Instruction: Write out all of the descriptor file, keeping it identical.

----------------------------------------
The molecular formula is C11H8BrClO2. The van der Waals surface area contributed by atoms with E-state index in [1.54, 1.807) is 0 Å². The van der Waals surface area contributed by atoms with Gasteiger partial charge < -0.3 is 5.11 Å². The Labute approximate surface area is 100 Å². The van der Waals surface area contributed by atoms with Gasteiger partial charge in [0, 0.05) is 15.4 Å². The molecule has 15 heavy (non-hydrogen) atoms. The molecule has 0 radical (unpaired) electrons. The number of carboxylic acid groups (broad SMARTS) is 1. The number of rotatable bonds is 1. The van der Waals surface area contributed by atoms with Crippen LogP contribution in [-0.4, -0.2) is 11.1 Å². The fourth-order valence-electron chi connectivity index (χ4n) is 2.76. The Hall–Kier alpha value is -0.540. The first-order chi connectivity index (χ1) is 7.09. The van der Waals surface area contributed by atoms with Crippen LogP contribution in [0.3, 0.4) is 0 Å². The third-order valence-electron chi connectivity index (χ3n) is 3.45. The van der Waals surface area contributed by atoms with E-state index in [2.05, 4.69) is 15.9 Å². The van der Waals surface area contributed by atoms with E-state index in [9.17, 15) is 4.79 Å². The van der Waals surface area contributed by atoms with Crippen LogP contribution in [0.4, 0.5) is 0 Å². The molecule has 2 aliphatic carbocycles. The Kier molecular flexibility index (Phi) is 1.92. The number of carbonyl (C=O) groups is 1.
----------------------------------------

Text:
The molecular formula is C11H8BrClO2. The van der Waals surface area contributed by atoms with E-state index in [1.54, 1.807) is 0 Å². The van der Waals surface area contributed by atoms with Gasteiger partial charge < -0.3 is 5.11 Å². The Labute approximate surface area is 100 Å². The van der Waals surface area contributed by atoms with Gasteiger partial charge in [0, 0.05) is 15.4 Å². The molecule has 15 heavy (non-hydrogen) atoms. The molecule has 0 radical (unpaired) electrons. The number of carboxylic acid groups (broad SMARTS) is 1. The number of rotatable bonds is 1. The van der Waals surface area contributed by atoms with Crippen LogP contribution in [-0.4, -0.2) is 11.1 Å². The fourth-order valence-electron chi connectivity index (χ4n) is 2.76. The Hall–Kier alpha value is -0.540. The first-order chi connectivity index (χ1) is 7.09. The van der Waals surface area contributed by atoms with Crippen LogP contribution in [0.3, 0.4) is 0 Å². The third-order valence-electron chi connectivity index (χ3n) is 3.45. The van der Waals surface area contributed by atoms with E-state index in [2.05, 4.69) is 15.9 Å². The van der Waals surface area contributed by atoms with E-state index in [9.17, 15) is 4.79 Å². The van der Waals surface area contributed by atoms with Crippen LogP contribution in [0.4, 0.5) is 0 Å². The molecule has 2 aliphatic carbocycles. The Kier molecular flexibility index (Phi) is 1.92. The number of carbonyl (C=O) groups is 1.